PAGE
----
Luxury auto brand Alfa Romeo on Tuesday forged an exclusive strategic partnership with Alibaba’s Tmall to market and sell its cars online in China.
The two sides said at a press conference in Hangzhou that Tmall will serve as the sole authorized Internet channel for the Italian car brand owned by Fiat Chrysler Automobiles (FCA) inside China. Tmall is China’s largest B2C online commerce platform. They spoke just before Alfa Romeo debuted on Tmall, selling out all of the 350 Giulia Milano car models it offered in 33 seconds during the “Tmall Super Brand Day,” an online marketing promotion held by the Alibaba unit.
Alfa Romeo isn’t new to China. It tested the waters here years ago and announced its return to the country last year.
The new partnership follows the success last year of Alfa Romeo’s sister brand, Maserati, on Tmall, which is also owned by FCA. Maserati opened its flagship store on Tmall on the same day last year and sold out its allotment of 100 Levante SUVs in a mere 18 seconds.
“I am very pleased to announce that Alfa Romeo has entered into a strategic partnership with Alibaba group, which allows us to better express our brand values to the Chinese consumers. Our collaboration with Tmall is helping the brand make our journey in China faster and more efficient,” said Mirko Bordiga, managing director of Alfa Romeo China, at the signing ceremony.
That luxury vehicle brands are a hit online is no surprise. In a recent report from L2, the consultancy noted that luxury automakers are increasingly taking to the Internet to reach China’s affluent and digitally active consumers as a way to reduce their reliance on conventional auto dealerships to drive sales in the country.
The report said China, already the world’s largest car market, is projected to become the top market for luxury vehicles by 2020. As competition ratchets up, premium automakers “will realize dividends from forward-looking e-commerce investments.”
“Chinese auto buyers are using digital technology at all steps in the purchase process. A majority of Chinese buyers already know what model they want before visiting a dealership, and online research is a key influence factor,” according to the L2 report.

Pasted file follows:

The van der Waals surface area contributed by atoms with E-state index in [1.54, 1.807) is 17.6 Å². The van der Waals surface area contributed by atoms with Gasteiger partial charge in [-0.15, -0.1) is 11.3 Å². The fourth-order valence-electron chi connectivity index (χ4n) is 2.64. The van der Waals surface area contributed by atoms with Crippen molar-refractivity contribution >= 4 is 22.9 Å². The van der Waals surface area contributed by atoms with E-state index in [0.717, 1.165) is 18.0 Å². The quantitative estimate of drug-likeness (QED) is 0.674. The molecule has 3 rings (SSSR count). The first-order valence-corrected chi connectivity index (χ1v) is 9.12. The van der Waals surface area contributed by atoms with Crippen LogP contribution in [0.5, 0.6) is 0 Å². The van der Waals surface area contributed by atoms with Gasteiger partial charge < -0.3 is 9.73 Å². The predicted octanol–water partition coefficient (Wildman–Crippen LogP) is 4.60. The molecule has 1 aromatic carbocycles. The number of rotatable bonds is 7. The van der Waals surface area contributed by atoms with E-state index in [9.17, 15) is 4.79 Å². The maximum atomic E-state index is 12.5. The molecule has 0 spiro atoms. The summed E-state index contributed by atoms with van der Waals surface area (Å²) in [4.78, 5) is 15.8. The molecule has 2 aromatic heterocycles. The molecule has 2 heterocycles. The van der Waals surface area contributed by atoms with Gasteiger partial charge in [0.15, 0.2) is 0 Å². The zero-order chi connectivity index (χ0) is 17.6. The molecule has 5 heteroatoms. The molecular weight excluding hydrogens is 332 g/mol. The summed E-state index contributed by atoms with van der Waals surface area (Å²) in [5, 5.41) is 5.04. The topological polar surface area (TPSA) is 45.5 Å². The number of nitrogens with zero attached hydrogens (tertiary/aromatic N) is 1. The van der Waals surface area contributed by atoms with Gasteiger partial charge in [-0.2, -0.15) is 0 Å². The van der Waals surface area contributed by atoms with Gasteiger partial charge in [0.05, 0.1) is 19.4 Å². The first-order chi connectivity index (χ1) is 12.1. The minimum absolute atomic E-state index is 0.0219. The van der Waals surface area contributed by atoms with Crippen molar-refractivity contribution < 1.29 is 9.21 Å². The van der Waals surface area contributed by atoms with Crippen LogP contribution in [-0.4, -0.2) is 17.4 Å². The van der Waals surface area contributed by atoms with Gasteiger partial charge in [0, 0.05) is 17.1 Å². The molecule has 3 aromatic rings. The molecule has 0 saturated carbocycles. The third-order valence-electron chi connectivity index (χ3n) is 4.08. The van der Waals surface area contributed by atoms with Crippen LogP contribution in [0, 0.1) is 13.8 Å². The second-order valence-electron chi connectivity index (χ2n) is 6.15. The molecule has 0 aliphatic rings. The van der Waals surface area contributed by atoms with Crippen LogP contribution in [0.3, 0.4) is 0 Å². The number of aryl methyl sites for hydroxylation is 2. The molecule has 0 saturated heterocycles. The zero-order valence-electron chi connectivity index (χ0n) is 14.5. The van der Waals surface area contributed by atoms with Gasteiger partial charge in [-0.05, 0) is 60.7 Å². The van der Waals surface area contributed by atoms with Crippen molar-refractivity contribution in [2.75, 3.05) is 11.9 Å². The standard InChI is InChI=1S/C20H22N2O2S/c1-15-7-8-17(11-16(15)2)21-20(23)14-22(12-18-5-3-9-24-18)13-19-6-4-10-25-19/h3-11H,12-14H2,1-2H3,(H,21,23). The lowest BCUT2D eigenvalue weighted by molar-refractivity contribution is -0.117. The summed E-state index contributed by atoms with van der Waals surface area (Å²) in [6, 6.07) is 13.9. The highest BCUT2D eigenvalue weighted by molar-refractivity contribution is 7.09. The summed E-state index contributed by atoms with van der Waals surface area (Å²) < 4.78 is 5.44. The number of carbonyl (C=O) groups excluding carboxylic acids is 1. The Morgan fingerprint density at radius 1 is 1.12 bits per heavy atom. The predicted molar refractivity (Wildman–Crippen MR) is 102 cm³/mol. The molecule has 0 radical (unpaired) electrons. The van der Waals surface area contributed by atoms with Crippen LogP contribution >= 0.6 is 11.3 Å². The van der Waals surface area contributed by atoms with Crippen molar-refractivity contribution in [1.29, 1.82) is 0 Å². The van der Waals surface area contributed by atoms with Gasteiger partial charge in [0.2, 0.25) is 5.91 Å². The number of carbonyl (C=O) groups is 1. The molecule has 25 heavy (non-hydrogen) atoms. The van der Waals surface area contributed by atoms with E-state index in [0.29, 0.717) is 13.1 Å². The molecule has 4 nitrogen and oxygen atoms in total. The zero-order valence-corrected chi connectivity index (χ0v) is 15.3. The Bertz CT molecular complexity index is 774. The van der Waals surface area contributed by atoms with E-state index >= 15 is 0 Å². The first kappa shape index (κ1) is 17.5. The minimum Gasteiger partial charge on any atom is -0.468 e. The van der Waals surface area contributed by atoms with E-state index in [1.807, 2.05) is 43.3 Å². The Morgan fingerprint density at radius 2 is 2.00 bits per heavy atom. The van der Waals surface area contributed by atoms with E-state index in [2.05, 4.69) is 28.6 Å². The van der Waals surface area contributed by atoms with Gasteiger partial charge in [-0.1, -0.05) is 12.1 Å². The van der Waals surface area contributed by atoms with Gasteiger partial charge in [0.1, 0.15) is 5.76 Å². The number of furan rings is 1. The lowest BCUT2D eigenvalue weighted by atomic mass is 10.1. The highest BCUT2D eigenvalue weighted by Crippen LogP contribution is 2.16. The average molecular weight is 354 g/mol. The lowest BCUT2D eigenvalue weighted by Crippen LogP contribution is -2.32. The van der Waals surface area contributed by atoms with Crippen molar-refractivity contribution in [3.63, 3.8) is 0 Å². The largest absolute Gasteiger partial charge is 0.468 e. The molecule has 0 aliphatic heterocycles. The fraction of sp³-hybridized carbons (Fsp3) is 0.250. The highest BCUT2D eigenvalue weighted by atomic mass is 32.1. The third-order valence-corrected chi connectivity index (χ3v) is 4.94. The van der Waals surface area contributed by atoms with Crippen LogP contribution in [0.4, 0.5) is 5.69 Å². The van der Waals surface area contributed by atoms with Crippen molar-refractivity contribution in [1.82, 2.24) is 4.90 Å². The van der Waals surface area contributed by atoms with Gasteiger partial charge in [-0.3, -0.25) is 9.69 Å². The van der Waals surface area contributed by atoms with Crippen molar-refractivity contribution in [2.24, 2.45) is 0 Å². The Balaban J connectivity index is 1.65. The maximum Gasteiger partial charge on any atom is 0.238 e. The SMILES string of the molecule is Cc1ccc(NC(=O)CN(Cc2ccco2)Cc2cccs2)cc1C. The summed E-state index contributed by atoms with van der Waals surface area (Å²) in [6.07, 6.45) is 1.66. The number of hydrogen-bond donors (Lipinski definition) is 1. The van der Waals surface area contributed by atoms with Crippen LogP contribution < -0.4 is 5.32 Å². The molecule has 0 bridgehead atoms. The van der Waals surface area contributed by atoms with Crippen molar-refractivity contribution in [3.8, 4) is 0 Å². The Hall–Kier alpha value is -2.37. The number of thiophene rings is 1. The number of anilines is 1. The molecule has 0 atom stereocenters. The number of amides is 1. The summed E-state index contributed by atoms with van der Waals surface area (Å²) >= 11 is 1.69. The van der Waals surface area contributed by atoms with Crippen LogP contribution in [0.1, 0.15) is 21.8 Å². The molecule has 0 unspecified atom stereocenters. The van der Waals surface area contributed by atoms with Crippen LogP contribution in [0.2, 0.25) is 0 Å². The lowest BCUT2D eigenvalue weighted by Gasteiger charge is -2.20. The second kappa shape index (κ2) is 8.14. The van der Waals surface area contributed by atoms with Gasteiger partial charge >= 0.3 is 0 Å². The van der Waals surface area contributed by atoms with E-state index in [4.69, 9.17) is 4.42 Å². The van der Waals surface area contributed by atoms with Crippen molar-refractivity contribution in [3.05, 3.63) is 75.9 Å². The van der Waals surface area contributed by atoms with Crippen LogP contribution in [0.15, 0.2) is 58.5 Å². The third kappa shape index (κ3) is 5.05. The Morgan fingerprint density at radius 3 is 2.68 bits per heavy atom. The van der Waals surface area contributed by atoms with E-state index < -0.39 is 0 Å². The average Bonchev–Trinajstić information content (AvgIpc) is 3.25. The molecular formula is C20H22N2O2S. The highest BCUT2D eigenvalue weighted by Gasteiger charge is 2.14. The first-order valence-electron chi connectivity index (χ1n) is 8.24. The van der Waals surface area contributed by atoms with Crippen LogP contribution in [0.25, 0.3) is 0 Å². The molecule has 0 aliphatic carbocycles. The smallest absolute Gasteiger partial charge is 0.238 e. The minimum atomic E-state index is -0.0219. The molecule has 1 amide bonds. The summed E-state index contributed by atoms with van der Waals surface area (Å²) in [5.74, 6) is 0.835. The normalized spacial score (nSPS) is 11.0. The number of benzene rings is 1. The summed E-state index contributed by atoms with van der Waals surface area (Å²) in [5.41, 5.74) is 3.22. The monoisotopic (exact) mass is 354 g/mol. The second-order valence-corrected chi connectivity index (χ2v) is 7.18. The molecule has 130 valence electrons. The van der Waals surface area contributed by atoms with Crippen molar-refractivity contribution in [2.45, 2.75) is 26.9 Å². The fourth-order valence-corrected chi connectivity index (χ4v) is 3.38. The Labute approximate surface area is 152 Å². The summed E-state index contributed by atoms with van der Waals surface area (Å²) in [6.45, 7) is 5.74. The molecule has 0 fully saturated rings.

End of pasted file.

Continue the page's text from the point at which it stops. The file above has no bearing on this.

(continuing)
Tmall said it can help Alfa Romeo identify and engage potential young customers on its platform and raise the brand’s awareness in China.
“Tmall has become not only an online sales channel, but also a platform that allows brands to build up profile, establish customer relationships, and operate business in a digital way based on data insights” said Jet Jing, Vice President of Alibaba Group.
To celebrate its grand launch, Alfa Romeo offered the limited-edition Giulia Milano models at RMB 433,800 (USD 62,900) each to a first batch of Chinese consumers. Before the sale, Tmall recorded 20,000 searches for the Alfa Romeo model. Alfa Romeo then added another 60 Giulia QV models for RMB 1,028,000 (USD 149,000) each.
Alfa Romeo said it will roll out more car models on Tmall and will use Maserati’s 45 dealerships in China to operate the offline part of its business. Consumers who place deposits online can redeem e-coupons and pick up the cars in physical outlets. Alibaba said it crafted this kind of online-to-offline business model to connect car brands, offline distributors and after-sales service providers and offer a seamless online shopping experience for customers.
In 2016 alone, over 30 vehicle brands, including Maserati, Audi, Mercedes-Benz and Volvo launched new car sales on Tmall. During the 2016 11.11 online shopping extravaganza last year, Alibaba said some 100,000 cars from foreign and domestic manufacturers were sold on its Tmall and Taobao shopping websites.